In his note to the passage in the Shulhan Arukh, Abraham Gumbiner, a standard commentator to the work, after quoting authorities who favor swaying during prayer and others who denigrate it, concludes: ‘It is correct to prefer either of these opinions provided that it assists concentration.’
In Hasidism swaying in prayer is generally the norm, some Hasidim making violent side movements of the head as well as moving the body to and fro.
In a book published in Altona as early as 1768, only eight years after the death of the Baal Shem Tov, founder of the Hasidic movement, Rabbi Jacob Emden could write about ‘a new sect of foolish Hasidim which has arisen in Volhynia and Podolia,’ who ‘clap their hands and shake sideways with their head turned backwards and their face and eyes turned upwards.’
To the scandal of the Mitnaggedim and the Maskilim, the followers of the Haskalah, in an early Hasidic text the need to sway in prayer is described in grossly erotic terms: ‘Prayer is copulation with the Shekhinah. Just as there is swaying when copulation begins, so, too, a man must sway at first and then he can remain immobile and attached to the Shekhinah with great attachment.’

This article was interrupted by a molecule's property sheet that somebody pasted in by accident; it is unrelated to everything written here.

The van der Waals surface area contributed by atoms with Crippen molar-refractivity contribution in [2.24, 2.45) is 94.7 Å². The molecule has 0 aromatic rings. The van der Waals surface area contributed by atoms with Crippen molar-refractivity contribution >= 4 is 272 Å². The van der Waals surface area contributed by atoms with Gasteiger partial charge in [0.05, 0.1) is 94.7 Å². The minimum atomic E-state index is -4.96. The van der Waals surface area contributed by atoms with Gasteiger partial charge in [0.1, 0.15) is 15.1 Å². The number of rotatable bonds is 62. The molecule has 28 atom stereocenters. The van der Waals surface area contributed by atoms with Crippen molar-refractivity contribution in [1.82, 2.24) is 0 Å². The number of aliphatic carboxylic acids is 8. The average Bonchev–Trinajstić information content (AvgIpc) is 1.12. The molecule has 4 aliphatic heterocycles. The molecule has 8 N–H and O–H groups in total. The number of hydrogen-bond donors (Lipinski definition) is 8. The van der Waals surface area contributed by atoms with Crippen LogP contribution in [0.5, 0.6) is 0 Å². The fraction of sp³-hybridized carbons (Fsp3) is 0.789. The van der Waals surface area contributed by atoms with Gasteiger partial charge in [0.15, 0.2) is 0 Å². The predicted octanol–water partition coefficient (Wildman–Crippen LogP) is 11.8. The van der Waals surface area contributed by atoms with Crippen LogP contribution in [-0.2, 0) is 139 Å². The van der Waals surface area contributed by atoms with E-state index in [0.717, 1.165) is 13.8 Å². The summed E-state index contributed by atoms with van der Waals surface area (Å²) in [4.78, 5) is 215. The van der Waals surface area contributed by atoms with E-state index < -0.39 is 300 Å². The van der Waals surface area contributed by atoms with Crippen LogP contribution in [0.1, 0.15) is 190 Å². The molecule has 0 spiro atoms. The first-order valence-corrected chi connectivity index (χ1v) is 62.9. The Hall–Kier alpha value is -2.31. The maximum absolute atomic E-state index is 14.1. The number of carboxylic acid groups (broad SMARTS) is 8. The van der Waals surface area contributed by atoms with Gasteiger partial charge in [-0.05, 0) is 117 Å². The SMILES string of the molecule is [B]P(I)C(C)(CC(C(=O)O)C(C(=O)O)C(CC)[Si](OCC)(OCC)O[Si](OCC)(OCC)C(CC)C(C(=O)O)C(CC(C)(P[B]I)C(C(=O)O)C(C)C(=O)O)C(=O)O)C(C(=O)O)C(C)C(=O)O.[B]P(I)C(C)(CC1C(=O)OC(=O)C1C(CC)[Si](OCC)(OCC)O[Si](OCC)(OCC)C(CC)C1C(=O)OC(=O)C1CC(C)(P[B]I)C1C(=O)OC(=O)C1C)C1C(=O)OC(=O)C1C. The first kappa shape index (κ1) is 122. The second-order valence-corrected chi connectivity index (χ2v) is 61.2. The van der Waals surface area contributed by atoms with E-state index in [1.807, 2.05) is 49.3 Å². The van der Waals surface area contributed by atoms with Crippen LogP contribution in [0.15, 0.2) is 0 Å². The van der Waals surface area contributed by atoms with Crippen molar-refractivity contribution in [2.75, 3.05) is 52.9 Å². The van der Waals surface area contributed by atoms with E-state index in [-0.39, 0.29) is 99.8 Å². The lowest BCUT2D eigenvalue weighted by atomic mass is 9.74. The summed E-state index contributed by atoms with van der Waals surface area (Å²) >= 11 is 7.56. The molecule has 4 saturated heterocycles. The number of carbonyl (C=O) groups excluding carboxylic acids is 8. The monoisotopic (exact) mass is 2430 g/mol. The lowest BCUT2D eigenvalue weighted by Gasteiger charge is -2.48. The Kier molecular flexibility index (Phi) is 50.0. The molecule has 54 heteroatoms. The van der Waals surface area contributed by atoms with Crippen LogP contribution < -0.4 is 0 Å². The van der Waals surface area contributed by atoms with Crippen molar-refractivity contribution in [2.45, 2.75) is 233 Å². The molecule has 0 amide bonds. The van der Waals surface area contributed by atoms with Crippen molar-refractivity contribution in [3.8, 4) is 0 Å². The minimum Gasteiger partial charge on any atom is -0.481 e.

‘As a result of his swaying man is able to attain a powerful stage of arousal. For he will ask himself: Why do I sway my body? Presumably it is because the Shekhinah stands over against me. And as a result he will attain to a stage of great enthusiasm.’
This kind of erotic imagery soon fell into disuse among the Hasidim, whatever its original mystical meaning. Obviously in reaction to the Hasidic practice, Hayyim of Volozhyn, disciple of Elijah, Gaon of Vilna, a strong opponent of Hasidism, laconically observed that swaying in prayer has one purpose only, to keep the worshipper alert. Consciously to sway has little point, this author remarks, but if the swaying comes automatically out of powerful longing and purity of heart, it is praiseworthy.
The Hasidim themselves decried swaying in prayer with the aim of making an impression of extraordinary piety or as a mere conditional reflex. A Hasidic saying in this connection gives an interesting turn to the verse (Exodus 20:15): And when the people saw, they swayed, and stood afar off: ‘If a man sways in prayer in order that people might see him (and admire him for his piety) it is a sign that he is afar off, remote from God.’ A variant of this is: ‘A man can pray and sway in his prayers and still be afar off, remote from God.’